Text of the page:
Plaster frustrations…

Arg… so you would think that it would be simple to find a local supply of one of the most common materials on the planet…

Gypsum is an amazing mineral. It is one of the softest minerals known, and is very easy to carve. Pounded into dust and mixed with water it can be poured into molds to cast just about any conceivable shape. “Plaster of Paris” is essentially gypsum plaster. It’s called “Plaster of Paris” because Paris happens to have a huge deposit of gypsum which has been mined and used in this way for over a thousand years. You are almost certainly nearly completely surrounded by gypsum as you read this since gypsum is the primary component of drywall, which is the most common construction material used to create interior walls in homes and office buildings. Prior to the adoption of drywall as an interior building material many interior walls were made from strips of wood which were overlaid by plaster to create an integrated interior surface. However, much of that plaster was actually lime based plaster with gypsum plaster added as a way to accelerate the setting of the plaster since lime based plasters take days or weeks to fully harden.

There is a wide variety of different types of gypsum plaster used in everything from home construction to fine arts to dentistry. “Dental plaster” which is used to create casts of teeth for the purpose of preparing crowns or bridges is a particularly high quality form of gypsum plaster which sets harder and captures finer detail than regular “plaster of paris.” But it’s basically the same stuff as plaster of paris.

A sack of high quality casting gypsum plaster is typically about a dollar per pound, so a 25 pound bag of it costs about $25. Lower quality plaster of paris in bulk can be even cheaper than that. Hobby stores generally carry plaster of paris at huge markups but even so it’s still usually pretty affordable at maybe $4 or $5 per pound.

With all of this understood you would think it would be pretty easy to go out and buy a bag of high quality gypsum plaster for casting items from molds. But you would be wrong. Or at least I have so far been unable to accomplish this.

I can buy a 25 pound bag of high quality casting gypsum plaster for about $25 online. However, that 25 pound bag has to be shipped to me at a cost generally of about $25, which essentially doubles the price of the plaster. I suppose you could say it’s still cheap at $2 per pound, but it drives me crazy that I can’t just go to a local craft or building supply store and buy a 25 pound bag of it. But I can’t seem to find anyone who sells it.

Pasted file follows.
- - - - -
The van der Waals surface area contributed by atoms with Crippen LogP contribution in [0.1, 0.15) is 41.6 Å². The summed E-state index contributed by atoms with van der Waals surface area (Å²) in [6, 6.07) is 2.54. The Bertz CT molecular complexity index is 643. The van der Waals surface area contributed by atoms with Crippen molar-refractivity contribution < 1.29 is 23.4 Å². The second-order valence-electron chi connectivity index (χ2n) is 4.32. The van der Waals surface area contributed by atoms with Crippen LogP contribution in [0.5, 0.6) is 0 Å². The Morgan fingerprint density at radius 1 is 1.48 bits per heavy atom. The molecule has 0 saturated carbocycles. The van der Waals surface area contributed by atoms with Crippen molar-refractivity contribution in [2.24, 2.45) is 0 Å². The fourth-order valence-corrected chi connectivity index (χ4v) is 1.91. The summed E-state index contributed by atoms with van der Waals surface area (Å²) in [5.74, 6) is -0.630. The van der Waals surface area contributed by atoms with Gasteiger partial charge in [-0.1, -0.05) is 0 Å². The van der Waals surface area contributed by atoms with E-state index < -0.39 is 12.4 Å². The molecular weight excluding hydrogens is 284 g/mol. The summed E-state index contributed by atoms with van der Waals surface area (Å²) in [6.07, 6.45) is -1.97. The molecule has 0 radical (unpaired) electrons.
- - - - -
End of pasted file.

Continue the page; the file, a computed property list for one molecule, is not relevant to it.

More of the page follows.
I have called half a dozen local dental supply companies to purchase a 25 pound bag of dental plaster. None of them can sell me a bag. Either they only sell to licensed dentists, or else they don’t actually have the bags on premise and they have it shipped (with shipping cost added) to the purchaser from their own supplier. Most building supply stores sell construction grade plaster which is intended to patch drywall or else to replace the older traditional lime based plaster to repair damaged moldings or wood work. That mixes into a mud-like paste, which works well when applying to a vertical surface, but which does not pour into molds very well.

So here I am, just a hundred or so miles from an actual TOWN named “Gypsum, Colorado” and I can’t buy a bag of high quality casting gypsum plaster without having it shipped from ARKANSAS at my own expense.

Sigh… what a world.

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8 thoughts on “Plaster frustrations…

  1. Hmm… I’ve been to both Colpar locations many times and have purchased tools and game aids there, but I haven’t been there since picking up plaster casting as yet another time-wasting hobby… That’s not a bad idea, I think I will check them out.

  2. Well, all they have is the Lightweight Hydrocal, which is what I’m already using, and which is what all the hobby and craft shops sell. Somehow that stuff has cornered the market for hobby store sales even though it’s universally considered inferior to other products…. weird.

  3. So, it was suggested that I try “JoAnn’s” the craft/fabric store. Their online site listed a product called “Premium Casting Powder” or something like that at a reasonable price, but the JoAnns I went to did not have it in stock. However, there happened to be a Michael’s right across the street and I found a box of something called “ArtPlaster” on their shelves, which is also billed as a “premium casting plaster.” It was $6.50 for five pounds of powder. That’s getting pretty close to the bulk rate cost of the 25 pound bags BEFORE you add shipping. So I bought a box and did a simple casting of a column and a mushroom man. Both came out pretty well. When mixed it is significantly thicker and stickier than the Lightweight Hydrocal, but it still seemed to pour OK. The stuff takes a full day to cure, but it cures enough for demolding in about an hour, which is comparable to the Lightweight Hydrocal, and the result feels much more robust. It’s probably twice as dense as the Hydrocal and it seems to be harder, although without deliberately breaking samples, I can’t be sure. But it FEELS more sturdy.

    I am considering mixing the two to see what the result would be… I will probably try that today.

  4. That….website….nnnnngggggg…….
    You should have included a warning — I almost didn’t survive! As it was, I had to quickly throw diet coke in my eyes to escape the horror.

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